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Please use this identifier to cite or link to this item: http://hdl.handle.net/1959.3/202
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- How well do golf courses measure golf ability? : an application of test reliability procedures to gold tournament scores
- Clarke, Stephen R.; Rice, Jennifer M.
- Driven by an analogy between a golf tournament and a psychological test, classical methods for the assessment of test reliability are applied to the hole-by-hole scores of players in the 1992 US Masters and US Open tournaments with the aim of measuring the discriminatory ability of individual holes and the reliability of the golf course as a whole. Results were vastly different both from those usually obtained in psychometric testing and that expected from a knowledge of golf. There was often negative correlation between holes within a round and between one round and the others, and this produced negative reliability ratings. If the golf courses studied were questionnaires designed to measure a single attribute such as "golfing ability” they would be discarded. Neither tournament was able to differentiate between the 'ability' of top golfers. Small differences between the abilities of top players are outweighed by high levels of random error.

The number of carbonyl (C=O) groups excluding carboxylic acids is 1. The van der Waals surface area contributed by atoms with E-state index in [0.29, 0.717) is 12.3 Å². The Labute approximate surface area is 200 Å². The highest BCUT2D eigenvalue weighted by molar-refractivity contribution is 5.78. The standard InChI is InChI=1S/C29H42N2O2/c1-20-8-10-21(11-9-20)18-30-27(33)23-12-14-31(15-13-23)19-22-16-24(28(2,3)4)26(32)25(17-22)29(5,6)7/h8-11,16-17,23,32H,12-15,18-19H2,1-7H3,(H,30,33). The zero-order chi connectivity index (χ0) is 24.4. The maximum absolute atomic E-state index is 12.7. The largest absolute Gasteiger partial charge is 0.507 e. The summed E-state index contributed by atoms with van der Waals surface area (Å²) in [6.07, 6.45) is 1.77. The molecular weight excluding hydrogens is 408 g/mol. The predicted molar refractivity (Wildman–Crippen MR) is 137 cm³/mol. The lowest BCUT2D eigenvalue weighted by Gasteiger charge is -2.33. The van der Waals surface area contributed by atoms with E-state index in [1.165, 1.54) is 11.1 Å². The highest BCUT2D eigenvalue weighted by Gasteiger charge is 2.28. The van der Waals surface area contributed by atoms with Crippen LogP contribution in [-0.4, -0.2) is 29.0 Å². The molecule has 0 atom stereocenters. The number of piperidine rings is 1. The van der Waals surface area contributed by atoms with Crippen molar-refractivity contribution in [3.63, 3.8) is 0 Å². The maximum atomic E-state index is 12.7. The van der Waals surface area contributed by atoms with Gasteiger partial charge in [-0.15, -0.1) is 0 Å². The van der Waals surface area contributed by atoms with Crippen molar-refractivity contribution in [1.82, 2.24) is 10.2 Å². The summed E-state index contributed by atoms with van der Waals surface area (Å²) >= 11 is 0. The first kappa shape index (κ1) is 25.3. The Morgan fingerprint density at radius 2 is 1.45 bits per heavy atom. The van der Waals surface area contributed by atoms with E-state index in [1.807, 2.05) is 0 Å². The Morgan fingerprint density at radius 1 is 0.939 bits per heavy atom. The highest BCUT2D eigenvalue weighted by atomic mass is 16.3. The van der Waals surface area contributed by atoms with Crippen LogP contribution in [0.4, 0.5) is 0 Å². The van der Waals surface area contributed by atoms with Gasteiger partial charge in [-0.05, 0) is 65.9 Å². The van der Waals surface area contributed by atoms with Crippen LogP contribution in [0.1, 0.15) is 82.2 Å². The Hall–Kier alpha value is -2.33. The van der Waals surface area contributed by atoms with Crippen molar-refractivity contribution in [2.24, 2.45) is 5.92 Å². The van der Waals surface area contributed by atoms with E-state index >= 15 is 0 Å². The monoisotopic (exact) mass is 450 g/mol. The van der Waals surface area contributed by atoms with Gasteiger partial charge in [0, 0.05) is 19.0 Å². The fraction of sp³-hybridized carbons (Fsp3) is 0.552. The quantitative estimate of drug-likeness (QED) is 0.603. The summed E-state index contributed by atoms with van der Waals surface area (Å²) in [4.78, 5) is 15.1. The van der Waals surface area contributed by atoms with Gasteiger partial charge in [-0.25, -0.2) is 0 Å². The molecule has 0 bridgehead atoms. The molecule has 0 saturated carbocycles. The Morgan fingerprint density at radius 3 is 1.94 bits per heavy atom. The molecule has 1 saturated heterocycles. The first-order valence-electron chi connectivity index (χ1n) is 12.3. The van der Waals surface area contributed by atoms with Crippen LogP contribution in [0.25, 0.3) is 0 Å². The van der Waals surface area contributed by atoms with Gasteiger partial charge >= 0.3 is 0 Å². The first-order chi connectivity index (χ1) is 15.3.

- Publication type
- Journal article
- Research centre
- Swinburne University of Technology. School of Mathematical Sciences
- ASOR bulletin, Vol. 4, no. 4 (Dec. 1995), pp. 2-11
- Publication year
- Golf; Sports; Attitude scaling; Psychological testing
- Australian Society for Operations Research
- Copyright © 1995 (Please consult authors). Reproduced with the kind permission of the publisher.
- Full text
- Peer reviewed